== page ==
William Blake's final drawings given a spectacular send up


#1

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#2

Dante’s The Diving Comedy

A tale divided into three canticas: The Locker Room, The Deep End, The Public Showers.


#3

yeah, some poofreding may be in order


#4

I heard that one (belly) flopped. Dante’s ruminations on what should happen to its critics was then part of the inspiration for the Inferno section of The Divine Comedy.


#5

“A spectacular send up”

To me, send up means parody. Which left me very confused. Maybe its a Britishism?


#6

Well, I was thinking it must be a new Illitischism, like breaks on a car. Did he mean “Send off”?


#7

Obligatory (at least, I would hope…)

From Blake’s “Auguries of Innocence” & “He who binds himself to a joy,” brought to music by Bill Douglas and the Ars Nova Singers –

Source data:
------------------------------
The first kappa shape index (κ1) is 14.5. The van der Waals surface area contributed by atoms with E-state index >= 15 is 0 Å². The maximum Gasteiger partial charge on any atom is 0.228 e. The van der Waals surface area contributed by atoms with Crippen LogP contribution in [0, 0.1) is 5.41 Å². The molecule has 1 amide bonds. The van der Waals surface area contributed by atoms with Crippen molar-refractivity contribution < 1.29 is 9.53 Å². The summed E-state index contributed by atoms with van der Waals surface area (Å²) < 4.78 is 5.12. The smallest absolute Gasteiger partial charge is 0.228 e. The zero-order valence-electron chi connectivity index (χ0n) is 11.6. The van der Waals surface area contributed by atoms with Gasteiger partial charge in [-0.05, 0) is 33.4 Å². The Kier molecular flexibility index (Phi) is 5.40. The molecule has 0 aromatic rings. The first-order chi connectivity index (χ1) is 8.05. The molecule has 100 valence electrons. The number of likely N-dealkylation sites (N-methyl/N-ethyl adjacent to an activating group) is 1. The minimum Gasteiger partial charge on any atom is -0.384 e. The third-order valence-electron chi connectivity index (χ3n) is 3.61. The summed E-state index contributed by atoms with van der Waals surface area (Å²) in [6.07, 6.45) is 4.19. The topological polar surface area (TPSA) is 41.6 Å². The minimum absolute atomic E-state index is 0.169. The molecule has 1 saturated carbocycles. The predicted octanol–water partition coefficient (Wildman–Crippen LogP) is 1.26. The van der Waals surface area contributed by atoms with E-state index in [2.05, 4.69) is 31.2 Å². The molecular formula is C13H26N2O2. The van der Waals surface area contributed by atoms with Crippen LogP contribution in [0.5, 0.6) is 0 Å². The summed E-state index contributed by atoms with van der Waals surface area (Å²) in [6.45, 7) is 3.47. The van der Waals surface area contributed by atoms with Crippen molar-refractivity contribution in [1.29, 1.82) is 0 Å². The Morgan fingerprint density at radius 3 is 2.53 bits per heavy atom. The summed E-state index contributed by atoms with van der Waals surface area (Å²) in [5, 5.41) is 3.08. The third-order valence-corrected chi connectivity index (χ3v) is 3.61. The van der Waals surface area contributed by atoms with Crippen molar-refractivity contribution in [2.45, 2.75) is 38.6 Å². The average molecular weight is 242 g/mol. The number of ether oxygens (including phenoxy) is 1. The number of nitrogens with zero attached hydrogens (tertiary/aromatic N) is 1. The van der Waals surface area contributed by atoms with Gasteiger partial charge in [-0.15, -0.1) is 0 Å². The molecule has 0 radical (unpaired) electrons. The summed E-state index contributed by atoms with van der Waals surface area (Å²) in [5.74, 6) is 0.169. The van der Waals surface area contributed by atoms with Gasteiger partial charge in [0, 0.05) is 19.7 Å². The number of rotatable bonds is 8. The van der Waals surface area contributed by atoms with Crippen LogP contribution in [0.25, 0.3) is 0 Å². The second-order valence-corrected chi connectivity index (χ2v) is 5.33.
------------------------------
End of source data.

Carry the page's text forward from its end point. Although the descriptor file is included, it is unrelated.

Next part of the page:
To see a world in a grain of sand,
And heaven in a wild flower,
Hold infinity in the palm of your hand,
And eternity in an hour.

He who binds himself to a joy
Does the winged life destroy:
He who kisses the joy as it flies
Lives in eternity’s sun rise.


#8

In before the Jacques Cousteau jokes.


#9

No. It’s not.


#10

Sound like it made a big splash on him!
(Too easy)


#11

Maybe a bit more of a contemporary reference…


#12

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